The notification by the Finance Ministry to put on safeguard duty on imported solar panels will lead to increase in tariffs of future projects in India as well as affect competitiveness of the overall power sector, says a study by a research institute. The research body called Energy and Resources Institute says that the development will also likely lead to higher Average Power Purchase Cost (APPC) for buying the utilities as well as higher costs for consumers.

More than 90 percent of Imported Solar Panels as well as modules that are being utilized in the Indian solar projects generally come from China as well as Malaysia. The proposed duty on Imported Solar Panels is perhaps intended to provide protection to domestic solar panel production from the different impacts due to the increased imports, TERI has announced in a statement.

“The levying of safeguard duty may not help domestic industry. It would, on other hand, increase costs of solar power, make it less attractive to buying utilities, and jeopardise pace of growth of development in solar power, which, otherwise, needs to be boosted up at this juncture in order to achieve national targets for the solar capacity as well as our commitments – Nationally Determined Contributions – to UN Climate Convention,” says Ajay Mathur, the TERI Director General.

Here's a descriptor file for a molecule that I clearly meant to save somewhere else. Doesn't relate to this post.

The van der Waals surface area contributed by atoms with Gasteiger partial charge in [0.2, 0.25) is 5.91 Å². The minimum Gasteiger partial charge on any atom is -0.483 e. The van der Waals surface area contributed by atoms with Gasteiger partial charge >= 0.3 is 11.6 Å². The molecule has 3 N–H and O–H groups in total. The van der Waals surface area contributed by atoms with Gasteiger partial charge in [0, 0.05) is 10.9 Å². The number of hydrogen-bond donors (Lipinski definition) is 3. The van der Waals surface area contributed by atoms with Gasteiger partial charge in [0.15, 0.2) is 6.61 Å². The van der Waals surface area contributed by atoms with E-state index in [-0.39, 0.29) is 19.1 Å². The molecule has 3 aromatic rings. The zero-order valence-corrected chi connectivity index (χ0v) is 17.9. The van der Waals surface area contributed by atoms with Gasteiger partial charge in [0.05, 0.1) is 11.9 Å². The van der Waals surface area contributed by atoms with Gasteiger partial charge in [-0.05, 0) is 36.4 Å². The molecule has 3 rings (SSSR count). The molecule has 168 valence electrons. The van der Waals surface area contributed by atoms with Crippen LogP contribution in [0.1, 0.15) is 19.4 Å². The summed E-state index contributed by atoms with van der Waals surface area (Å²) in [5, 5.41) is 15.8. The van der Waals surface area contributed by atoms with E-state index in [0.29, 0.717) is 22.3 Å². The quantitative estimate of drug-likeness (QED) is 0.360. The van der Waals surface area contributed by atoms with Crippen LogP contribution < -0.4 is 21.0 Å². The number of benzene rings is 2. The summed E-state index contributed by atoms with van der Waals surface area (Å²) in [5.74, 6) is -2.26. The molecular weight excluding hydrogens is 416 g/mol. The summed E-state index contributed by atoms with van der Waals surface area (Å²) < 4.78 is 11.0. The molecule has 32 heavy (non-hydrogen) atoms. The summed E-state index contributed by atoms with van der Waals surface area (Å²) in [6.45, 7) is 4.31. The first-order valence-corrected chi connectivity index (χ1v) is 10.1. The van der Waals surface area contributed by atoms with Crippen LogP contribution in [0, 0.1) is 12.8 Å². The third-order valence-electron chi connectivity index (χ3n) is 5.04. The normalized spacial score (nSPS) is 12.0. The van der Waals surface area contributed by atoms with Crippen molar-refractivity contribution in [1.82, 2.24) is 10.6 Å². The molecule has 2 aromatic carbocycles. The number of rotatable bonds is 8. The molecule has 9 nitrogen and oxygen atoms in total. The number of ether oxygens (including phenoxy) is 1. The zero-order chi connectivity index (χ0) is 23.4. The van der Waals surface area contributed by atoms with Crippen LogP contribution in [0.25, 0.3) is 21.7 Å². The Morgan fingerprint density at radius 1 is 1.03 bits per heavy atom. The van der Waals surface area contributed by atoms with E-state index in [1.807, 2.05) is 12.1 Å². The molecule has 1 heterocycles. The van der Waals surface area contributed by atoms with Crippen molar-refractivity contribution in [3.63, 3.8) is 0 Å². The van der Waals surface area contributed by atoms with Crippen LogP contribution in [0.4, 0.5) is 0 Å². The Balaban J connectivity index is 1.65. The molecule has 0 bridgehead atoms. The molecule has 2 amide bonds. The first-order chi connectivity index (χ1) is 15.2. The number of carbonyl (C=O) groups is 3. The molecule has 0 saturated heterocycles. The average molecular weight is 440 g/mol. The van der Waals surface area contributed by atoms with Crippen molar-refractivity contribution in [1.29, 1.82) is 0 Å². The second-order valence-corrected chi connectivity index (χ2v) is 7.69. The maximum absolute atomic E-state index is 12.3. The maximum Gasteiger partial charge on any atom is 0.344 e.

He further said that a better option in order to promote domestic industry will be for the government to procure competitively, for its own use and utilization, solar electricity generated only from domestically manufactured panels. According to the Ministry of New and Renewable Energy (MNRE), the domestic manufacturing capacity of solar cells as well as the solar modules is around 3.1 and 8.8 GW, respectively, whereas 1.5 GW of solar cells and 2–3 GW of solar panels are usually installed annually. Moreover, only 10 percent of such installations are able to use such domestic cells as well as modules.

The duty is based on investigation by Directorate General of Trade Remedies (DGTR) that recommended it in the form of 25 percent on Imported Solar Panels from China as well as Malaysia for 1 year. This is to be followed by 20 percent for the proceeding 6 months, and then 15 percent for the later 6 months. The probe was in reply to complaint from Indian Solar Manufacturing Association (ISMA) which said that cheap and Imported Solar Panels were badly impacting the domestic solar industry.